Yesterday, MovieWeb had a chance to visit Skywalker Ranch in Northern California for presentations of the "Star Wars: Episode III – Revenge of the Sith" DVD release and the "Star Wars: Battlefront II" video game releases, both hitting to store shelves on November 1st.
During our interviews with several of the actors and crew members in attendance, the juiciest bits seemed to come from producer Rick McCallum, who talked about many upcoming projects that George Lucas is involved in, his plans for the future, upcoming DVD releases from the Lucasfilm archives and what we can expect from both the Star Wars and Indiana Jones franchises.
Movie PictureTHE STAR WARS ANIMATED SERIESMovie PictureMovie Picture Previously, it was announced that George Lucas would be involved in two upcoming television series that expanded the Star Wars universe beyond the realm of the films. As it seems, the project is still in the conceptual stages...
When Rob Coleman, lead animation director on the latest Star Wars films, was asked if he'd be involved, he responded, "Rick and I haven't talked about it yet. I am involved in the animated series right now. We're here at the Ranch as Rick said and we're currently working on the project and I'm very excited about that."
Movie PictureTHE STAR WARS LIVE ACTION SERIESMovie PictureMovie Picture As for the live-action series, plans are to move forward with a production based in Sydney. The series will be shot entirely in HD, unless of course, as McCallum stated, "another medium comes along to replace it."
Apparently the team is currently interviewing writers for the project which Lucas himself will write several episodes. According to McCallum, "there are 100 hours between Episode III and Episode IV" which they'd like to shoot. "The live action television series should happen around 2007. He's [George Lucas] just trying to figure out which direction to go in. I'm really excited about that actually. Finally, we'll have a chance to answer everybody's questions."
Should we expect to see animated characters in the series? "Knowing George and knowing the franchise there's going to be animated characters in there, we just haven't discussed them yet," says Rob Coleman.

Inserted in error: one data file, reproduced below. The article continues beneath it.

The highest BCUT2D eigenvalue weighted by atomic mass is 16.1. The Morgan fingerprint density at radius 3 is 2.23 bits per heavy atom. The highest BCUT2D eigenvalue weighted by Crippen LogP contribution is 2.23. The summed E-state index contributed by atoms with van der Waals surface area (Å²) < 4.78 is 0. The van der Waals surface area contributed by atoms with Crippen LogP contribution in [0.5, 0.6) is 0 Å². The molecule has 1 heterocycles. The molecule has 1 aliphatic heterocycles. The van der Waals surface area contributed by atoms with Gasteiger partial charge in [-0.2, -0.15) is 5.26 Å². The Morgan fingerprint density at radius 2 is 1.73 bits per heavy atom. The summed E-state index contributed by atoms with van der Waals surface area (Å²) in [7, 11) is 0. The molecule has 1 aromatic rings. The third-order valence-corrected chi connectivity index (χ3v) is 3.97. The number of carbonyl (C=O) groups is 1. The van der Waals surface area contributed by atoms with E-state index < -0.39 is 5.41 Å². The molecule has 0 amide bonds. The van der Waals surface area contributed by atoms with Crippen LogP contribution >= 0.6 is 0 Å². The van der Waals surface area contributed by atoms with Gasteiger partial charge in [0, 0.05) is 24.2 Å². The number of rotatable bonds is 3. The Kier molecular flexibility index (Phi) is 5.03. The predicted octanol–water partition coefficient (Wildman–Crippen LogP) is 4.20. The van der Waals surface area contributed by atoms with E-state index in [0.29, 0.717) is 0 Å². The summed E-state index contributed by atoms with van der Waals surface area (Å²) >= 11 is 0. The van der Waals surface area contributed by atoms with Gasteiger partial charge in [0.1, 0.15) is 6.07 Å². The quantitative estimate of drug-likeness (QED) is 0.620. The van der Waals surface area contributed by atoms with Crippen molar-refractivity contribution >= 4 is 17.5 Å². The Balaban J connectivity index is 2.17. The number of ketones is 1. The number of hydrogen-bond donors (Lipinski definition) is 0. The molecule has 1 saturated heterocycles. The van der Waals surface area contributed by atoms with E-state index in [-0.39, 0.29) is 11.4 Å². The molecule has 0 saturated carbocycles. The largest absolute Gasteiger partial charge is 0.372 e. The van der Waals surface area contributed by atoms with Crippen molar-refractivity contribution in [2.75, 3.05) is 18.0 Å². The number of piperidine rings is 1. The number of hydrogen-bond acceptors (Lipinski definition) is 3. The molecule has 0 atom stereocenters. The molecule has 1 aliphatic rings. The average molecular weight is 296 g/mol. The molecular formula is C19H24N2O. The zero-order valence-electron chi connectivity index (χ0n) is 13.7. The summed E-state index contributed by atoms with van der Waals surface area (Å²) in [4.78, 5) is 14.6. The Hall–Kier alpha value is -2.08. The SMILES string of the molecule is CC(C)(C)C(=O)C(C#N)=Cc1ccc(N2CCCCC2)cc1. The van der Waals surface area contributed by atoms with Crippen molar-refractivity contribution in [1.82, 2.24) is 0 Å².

Movie PictureSTAR WARS IN 3DMovie PictureMovie Picture Back in April at the film industry event, ShoWest, Rick McCallum mentioned that Lucasfilm was looking into releasing all six Star Wars film theatrically in 3D, but at the time had no definite plans. When asked about recent happenings of this project, McCallum alluded to some major progress on the front as he was quoted as saying that Star Wars: Episode IV - A New Hope was already 20% complete in the transformation process to 3D.
"The major tests we did were really startling because in the process you can literally pick out every visual effect. And you can change them as you deal with each element. Even though the film wasn't planned around the 3-D idea, we can actually take advantage of it.
I think it is going to be a major form of entertainment soon. Peter Jackson is using it. Jim Cameron's next picture is going to be shot on 3-D. Robert Rodriguez is using it, so is Bob Zemeckis. I think finally these big guys are dictating to the studios that 3-D is something very exciting for them. It's not for everybody. It's not for every film, but certainly for big, live action, huge movies it is. I just think you need to differentiate."
In addition, McCallum also stated that not only was Peter Jackson planning to utilize this new technology, but that he was planning on a 3D theatrical release of his next film, King Kong, sometime after the film's initial release.